documented
2. 3. Documentation for some methods and data sources is missing, and/or incomplete or
unclear descriptions in many descriptions
4. 5. All methods and data sources documented; Presentation is linear and logical
2. Results include robust description of patterns related to topography, geology, and land cover,
and the interaction between these (10)
0. Section missing or content unrelated to assignment
1. Only one type of pattern addressed, observations are cursory or superficial in nature
2. Only one type of pattern addressed
3. –
4. Only two pattern types are addressed, observations are superficial and/or no
assessment of interaction between patterns
5. –
6. Only two pattern types are addressed, some consideration of interaction between the
two
7. Only two pattern types are addressed, critical and logical assessment of interaction
between the two
8. Observations related to each pattern type are reported, but little or no consideration of
interaction between topography, geology, and land cover
9. –
10. Insightful observations related to each pattern type included; Work demonstrates
careful attention to and logical evaluation of correlations between features; Writing
critically addresses limitations of the data that might affect results
3. Writing is clear, concise, and logical (5)
0. Section missing or content unrelated to assignment
1. Writing poorly organized and unclear or unintelligible
2. –
3. Some inefficient or poorly organized sections; Frequent inconsistencies that detract
from readability
4. –
5. Writing is well organized and logic easy to follow; Terminology is used consistently;
Writing is efficient, without extraneous content or redundancy
4. Results are supported by well-composed figures and/or tables
0. No figures or content unrelated to assignment
1. Few display items and those presented are indirectly related to content and poorly
presented
2. –
3. Appropriate display items included but with some presentation problems, for example
sloppy presentation, missing captions or legends/descriptions; Over-use of display items
(i.e. extraneous or repetitive figures)
4. –
5. Display items used effectively and judiciously to support the section’s text, e.g.,
illustrating key observations and/or providing quantitative support for
results/conclusions; Display items look professional and are well documented (captions,
legends, axis labels, etc) and can be quickly understood
Topographic and landscape analysis of upper Red Butte Creek
watershed
This week we will be working with digital topographic and landscape data to describe the geologic,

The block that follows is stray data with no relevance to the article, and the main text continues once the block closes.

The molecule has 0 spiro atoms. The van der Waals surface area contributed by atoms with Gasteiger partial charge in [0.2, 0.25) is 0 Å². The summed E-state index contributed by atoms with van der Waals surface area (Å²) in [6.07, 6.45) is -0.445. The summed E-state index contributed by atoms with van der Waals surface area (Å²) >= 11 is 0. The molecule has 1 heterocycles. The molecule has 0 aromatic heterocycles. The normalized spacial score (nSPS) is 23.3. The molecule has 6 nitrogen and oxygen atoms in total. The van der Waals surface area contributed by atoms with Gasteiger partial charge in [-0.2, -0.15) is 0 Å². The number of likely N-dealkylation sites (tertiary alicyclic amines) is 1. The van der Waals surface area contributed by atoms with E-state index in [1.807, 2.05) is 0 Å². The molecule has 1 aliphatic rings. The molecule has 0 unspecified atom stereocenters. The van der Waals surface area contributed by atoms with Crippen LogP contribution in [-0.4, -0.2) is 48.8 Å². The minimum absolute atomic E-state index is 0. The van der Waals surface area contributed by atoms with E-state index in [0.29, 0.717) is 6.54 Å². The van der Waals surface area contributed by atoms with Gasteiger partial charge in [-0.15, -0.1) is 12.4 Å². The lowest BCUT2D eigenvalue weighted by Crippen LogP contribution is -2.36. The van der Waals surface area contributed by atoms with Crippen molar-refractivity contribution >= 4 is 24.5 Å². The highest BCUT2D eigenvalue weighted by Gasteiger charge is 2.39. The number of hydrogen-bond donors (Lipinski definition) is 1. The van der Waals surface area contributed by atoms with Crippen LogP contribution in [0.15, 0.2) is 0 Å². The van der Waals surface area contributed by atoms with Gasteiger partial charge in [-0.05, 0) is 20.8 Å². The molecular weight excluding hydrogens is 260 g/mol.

topographic, and land-cover context of the upper Red Butte Creek watershed.
Objectives
Skills
1. Use web-based resources to
a. Delineate a watershed based on digital topographic data
b. Extract information on watershed land cover, soils, and terrain
2. Load external GIS layers, including watershed boundary and geological maps, into Google Earth
3. Use profile tool and views to explore and describe the geology and topography of a watershed
Concepts
1. Gain basic familiarity with methods used to create digital land surface data
2. Learn key properties of GIS data and how they can affect interpretations, including
a. Format (raster vs. vector)
b. Resolution
c. Projection/coordinate systems
3. Observe and interpret relationships between surficial geology, topographic land forms, and land
cover/hydrology characteristics
Work
We will work through the project in the following steps. You should be able to complete all data
manipulation and analysis steps in class, allowing you to focus your out-of-class effort on documenting
your results and writing.
1. Use the watershed delineation tool at https://modelmywatershed.org/analyze to map the
boundaries of the upper Red Butte watershed (pour point on Red Butte Creek immediately
upstream of the reservoir)
a. Explore the data layers and summaries provided by this tool, including topography, land
cover, climate, and soils data
b. Download and/or record results, including the watershed boundary file and the land
surface/land cover information. You may want to take screenshots of some of the map
layers for later use
2. Import your watershed boundary layer and the digital geological map (provided) into Google
Earth, and describe relationships between geology, topography, and land cover. Reference the
results for the surface cover layers you were able to view in the ModelMyWatershed tool. Think
both about the relationships you observe, and the characteristics of the different data layers,
and how these might affect your interpretations.
3. Use the Google Earth Path tool to create at least 3 paths across the watershed (2 oriented ~N/S,
1 E/W) and view the topographic profiles along these paths. Describe, examine, and document
the distribution of topographic slopes and relationships between slopes and geological and land
surface features.
Deliverable
You will submit a partial draft of your research paper that includes 1) a methods sub-section describing
this week’s work, and 2) a complete section reporting on the geological and topographic context of the
watershed.